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The Tale of Genji by Murasaki Shicubu Research Paper

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Updated: Oct 16th, 2021

In this paper I discuss Murasaki Shicubus “The Tale of Genji”, analyzing close relationships between Buddhism and Japanese literature, and showing how the main principles of this religion are reflected in the novel. In particular, I explore the behavior of the main character Genji, analyzing how the religion influences his relationships with other people. Then, I discuss, how Buddhism affects his relations with women, in general and Lady Murasaki in particular.

I will also analyze the morality or immorality of the main character within the context of Buddhist values, asking how the religion might validate his behavior. The main thesis is that the main character evolves with time passing, this genesis is mostly connected with the realization of his sins and mistakes. It is necessary to show in what way Genji changes and how the author illustrates this change in the novel. In addition to that, I should describe the way in which the main character realizes his mistake, whether it is regret, repentance, or humility. It is of the crucial importance to answer the question, why the main character never does become a monk, and what ties him to the mundane world. The conflict between his intention to leave the world and his desire to retain the memories of Murasaki is the key issue of the analysis. In this paper, I explore the underlying reasons of this conflict, and show it manifests itself.

As we have already mentioned in the thesis, we should discuss the behavior of the main character in terms of Buddhist principles and show the genesis of his character. First, we should analyze the relationships between him and his father, the Emperor. Actually, the Emperor did not have a name, the fact that Genji was given a name, means that he was removed from imperial succession. It is also one of the factors, that shapes the behavior of the main character.

Genji does not feel piety to his father, which entire contradicts the norms of the then Japanese society and Buddhist values. In point of fact, the emperor was always viewed as the subject of worship, that it why Genjis behavior seems to be outrageous. However, there are some reasons for it. First, it is connected with his envy and unfulfilled ambitions of becoming the Emperor. Moreover, Genji wants to be with his stepmother, lady Fujitsubo in part because she reminds him of her mother. Thus, we may see that his behavior entirely contradicts the tenets of Buddhism, because in its core it is based on envy and passion. Every person who wishes to be enlightened has to get rid of such feelings, because they will have disastrous effects on people, who surround him.

The envy that he constantly feels towards his father makes him forget about his duties and obligations. The author constantly stresses the idea that envy became his strongest feeling, for example “Genji asked himself in intense envy, Why not make this life my own?” It does not even occur to him that this he does not deserve this life. His egoism makes him forget everything else. Genji cannot even imagine that his behavior can imperil lives of other people.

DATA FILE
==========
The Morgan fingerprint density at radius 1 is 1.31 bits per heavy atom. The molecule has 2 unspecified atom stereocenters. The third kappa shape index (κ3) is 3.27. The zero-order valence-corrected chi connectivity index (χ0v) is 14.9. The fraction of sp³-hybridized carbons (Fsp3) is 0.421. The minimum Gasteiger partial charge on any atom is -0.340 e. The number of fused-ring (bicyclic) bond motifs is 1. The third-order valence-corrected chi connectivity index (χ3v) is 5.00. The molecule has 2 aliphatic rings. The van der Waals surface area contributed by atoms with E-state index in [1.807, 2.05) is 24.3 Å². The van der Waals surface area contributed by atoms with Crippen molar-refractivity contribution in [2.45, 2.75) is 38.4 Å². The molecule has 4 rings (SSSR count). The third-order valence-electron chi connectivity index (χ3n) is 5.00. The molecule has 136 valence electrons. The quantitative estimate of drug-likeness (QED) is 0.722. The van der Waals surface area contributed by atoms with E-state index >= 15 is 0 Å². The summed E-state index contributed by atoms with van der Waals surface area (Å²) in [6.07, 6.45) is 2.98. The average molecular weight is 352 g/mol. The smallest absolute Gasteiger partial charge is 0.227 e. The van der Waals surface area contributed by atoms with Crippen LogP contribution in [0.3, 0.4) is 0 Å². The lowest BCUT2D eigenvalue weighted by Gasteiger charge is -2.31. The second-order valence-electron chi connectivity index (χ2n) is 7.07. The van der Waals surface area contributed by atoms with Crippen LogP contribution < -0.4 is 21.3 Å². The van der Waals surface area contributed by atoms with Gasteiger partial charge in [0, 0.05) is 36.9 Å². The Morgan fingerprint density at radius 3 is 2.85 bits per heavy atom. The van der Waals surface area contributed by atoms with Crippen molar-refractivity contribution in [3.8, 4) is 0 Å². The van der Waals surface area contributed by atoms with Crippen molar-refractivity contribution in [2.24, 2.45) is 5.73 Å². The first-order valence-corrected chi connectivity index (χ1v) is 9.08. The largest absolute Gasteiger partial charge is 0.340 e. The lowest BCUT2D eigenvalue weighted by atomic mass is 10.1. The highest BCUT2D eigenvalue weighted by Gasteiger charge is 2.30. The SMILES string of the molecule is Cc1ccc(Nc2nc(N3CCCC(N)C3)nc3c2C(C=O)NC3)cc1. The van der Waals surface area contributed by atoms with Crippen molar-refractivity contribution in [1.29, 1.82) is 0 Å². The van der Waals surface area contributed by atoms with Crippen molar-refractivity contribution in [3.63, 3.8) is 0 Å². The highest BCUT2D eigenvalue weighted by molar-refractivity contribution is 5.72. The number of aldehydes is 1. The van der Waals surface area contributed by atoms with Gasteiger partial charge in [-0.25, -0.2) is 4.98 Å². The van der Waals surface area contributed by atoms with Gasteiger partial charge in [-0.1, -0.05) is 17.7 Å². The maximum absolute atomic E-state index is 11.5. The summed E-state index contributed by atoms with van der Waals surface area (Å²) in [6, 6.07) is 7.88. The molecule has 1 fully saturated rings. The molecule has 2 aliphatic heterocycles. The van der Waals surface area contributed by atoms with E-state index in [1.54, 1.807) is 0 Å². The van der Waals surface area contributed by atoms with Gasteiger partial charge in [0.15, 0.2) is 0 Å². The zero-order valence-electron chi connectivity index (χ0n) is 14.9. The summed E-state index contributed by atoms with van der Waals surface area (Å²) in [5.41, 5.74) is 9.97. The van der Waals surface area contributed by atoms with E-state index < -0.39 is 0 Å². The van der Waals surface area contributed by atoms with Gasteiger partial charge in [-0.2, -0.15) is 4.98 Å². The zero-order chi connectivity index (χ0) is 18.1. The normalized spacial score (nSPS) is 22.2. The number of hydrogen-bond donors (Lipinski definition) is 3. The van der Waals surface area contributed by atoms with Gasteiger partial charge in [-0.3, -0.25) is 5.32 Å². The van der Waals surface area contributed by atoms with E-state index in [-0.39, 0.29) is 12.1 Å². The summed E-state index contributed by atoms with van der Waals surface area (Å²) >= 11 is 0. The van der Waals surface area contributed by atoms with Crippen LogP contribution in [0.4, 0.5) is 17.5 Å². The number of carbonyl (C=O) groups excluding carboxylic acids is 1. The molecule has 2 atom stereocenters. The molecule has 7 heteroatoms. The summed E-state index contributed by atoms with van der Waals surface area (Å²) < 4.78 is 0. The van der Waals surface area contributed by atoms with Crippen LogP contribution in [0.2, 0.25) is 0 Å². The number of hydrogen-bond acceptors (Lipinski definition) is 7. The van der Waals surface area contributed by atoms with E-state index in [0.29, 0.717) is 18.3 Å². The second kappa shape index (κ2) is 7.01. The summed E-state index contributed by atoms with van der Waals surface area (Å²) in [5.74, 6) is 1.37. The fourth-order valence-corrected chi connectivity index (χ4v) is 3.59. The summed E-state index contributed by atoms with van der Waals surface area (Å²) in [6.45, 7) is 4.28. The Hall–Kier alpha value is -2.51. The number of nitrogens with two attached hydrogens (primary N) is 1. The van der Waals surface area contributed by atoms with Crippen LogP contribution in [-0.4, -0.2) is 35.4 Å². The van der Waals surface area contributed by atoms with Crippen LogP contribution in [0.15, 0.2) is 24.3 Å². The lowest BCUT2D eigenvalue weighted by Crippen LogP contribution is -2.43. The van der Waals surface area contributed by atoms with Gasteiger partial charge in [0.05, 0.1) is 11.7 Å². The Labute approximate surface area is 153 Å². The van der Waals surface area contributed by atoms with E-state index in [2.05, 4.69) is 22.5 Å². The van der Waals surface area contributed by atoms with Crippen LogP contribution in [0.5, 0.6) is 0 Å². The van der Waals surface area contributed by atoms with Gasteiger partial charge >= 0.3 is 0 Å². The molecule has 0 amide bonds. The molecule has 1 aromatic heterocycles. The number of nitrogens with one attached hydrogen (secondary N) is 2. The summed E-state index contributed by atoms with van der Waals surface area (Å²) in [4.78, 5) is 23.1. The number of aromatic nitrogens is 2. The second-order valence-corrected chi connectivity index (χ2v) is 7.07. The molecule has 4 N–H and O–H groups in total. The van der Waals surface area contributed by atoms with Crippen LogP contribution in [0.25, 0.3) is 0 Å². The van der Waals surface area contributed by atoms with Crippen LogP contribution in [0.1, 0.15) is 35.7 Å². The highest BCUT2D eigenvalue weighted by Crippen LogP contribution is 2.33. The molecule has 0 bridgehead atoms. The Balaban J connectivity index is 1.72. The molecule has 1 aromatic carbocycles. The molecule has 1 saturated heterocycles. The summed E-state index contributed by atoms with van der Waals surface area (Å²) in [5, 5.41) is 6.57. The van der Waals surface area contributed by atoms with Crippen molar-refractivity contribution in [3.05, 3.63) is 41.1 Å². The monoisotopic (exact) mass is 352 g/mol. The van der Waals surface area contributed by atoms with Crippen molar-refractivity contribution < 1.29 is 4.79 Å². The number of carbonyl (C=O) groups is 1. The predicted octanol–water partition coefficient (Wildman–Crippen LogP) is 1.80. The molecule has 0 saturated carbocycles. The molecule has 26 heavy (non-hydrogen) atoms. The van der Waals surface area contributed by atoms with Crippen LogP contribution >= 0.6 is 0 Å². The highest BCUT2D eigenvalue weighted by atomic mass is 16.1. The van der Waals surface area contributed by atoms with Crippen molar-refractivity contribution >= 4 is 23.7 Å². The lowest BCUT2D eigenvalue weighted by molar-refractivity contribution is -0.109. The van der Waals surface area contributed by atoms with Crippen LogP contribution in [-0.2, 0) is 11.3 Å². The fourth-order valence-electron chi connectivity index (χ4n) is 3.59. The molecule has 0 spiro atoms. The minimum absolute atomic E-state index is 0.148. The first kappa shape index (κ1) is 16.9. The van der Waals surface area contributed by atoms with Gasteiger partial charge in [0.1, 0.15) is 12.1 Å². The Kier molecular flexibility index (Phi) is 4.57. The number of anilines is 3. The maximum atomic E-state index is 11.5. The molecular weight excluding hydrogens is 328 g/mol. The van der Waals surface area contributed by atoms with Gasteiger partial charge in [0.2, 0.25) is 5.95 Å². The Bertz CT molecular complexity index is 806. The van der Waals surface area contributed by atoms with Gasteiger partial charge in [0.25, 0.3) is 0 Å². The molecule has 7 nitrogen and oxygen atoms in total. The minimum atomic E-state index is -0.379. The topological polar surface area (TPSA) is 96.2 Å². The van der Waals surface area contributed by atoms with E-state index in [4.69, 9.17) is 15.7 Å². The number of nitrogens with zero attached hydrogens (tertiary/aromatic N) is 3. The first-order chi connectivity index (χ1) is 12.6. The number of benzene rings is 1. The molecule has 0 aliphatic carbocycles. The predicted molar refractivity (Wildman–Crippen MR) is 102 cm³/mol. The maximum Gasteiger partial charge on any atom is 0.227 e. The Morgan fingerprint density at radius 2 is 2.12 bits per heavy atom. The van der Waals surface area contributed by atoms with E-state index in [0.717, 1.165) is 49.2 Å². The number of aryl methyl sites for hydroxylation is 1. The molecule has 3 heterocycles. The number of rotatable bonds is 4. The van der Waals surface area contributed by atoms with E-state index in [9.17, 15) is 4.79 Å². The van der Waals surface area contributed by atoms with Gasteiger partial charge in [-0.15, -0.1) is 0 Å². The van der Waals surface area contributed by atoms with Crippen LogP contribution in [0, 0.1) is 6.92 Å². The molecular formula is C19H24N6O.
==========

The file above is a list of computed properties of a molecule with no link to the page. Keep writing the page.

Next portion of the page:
His dark passion for lady Fujitsubo and the knowledge that the father of her son was Genji, but not the Emperor made her live in constant fear. The author describes her emotional state in the following war “Lacking anyone else to trust, she looked only to Genji in all things, and his failure to give up his unfortunate obsession often reduced her to despair”. Even the thought that “any breath of it might reach His Majesty.” practically drives her insane. It seems to him that every person has to indulge his whims. Thus, we can see that his desires caused pain to other people. It takes him a very long time to understand it; Genji is capable to admit his mistakes only when he becomes an old man.

Such notions as envy and passion are incompatible with this religion. In addition to that, his passion puts even his life in danger. It becomes the strongest stimuli in his life; he is not able to overcome it. The author describes it in the following way” Passion or not, how could he have allowed a forbidden desire to overwhelm him at the cost of his own life? What a terrible thing for her!”.

The author stresses the idea that since their first meeting, Genji had always wanted to be with this woman. She says, “One wonders why there lived on in him nothing of the reckless passion that had possessed him when he first began courting her.”

It should be taken into account that the main character attempts to discover the reason of his passion for this woman, probably he tries to find some reasonable excuse, however he fails to do it. The author descries theses feeble attempts in the following way “Despite himself he wondered what bond from the past could have aroused a passion so consuming and so unfamiliar”. Perhaps, the only reason of such behavior is egoism. However, it may also be connected with his quest for his mother, whom Genji never knew. This woman reminds him of her. As it has been mentioned before, true enlightenment, according to Buddhism means ability set aside one own ego. It seems that the main character is not able to do it.

It will not be an exaggeration to say that their relationships were doomed to failure. This idea is constantly stressed throughout the novel.” Perhaps he had been fated to love her, but for him to have ignored the reproofs and the anger of so many”.

The main character understands that his ambition and desires cause pain to other people and what is more important to himself, but he cannot abandon it. The author is constantly paying extra attention to this fact. She says “whenever he thought over the wrong he had suffered; he found that he could not renounce his desire”.

Analyzing the relationships between Murasaki and Genji, we can say that they contradict the main principles of Buddhism, because they originate from sexual desire or perhaps longing.

It should be mentioned that Genji attempts to find an excuse for his behavior, saying, “Every man is subject to passion, for he is neither stock nor stone”. Only when he becomes old he understands it was hypocrisy. He fails to see the difference between passion and love, which are entirely different notions.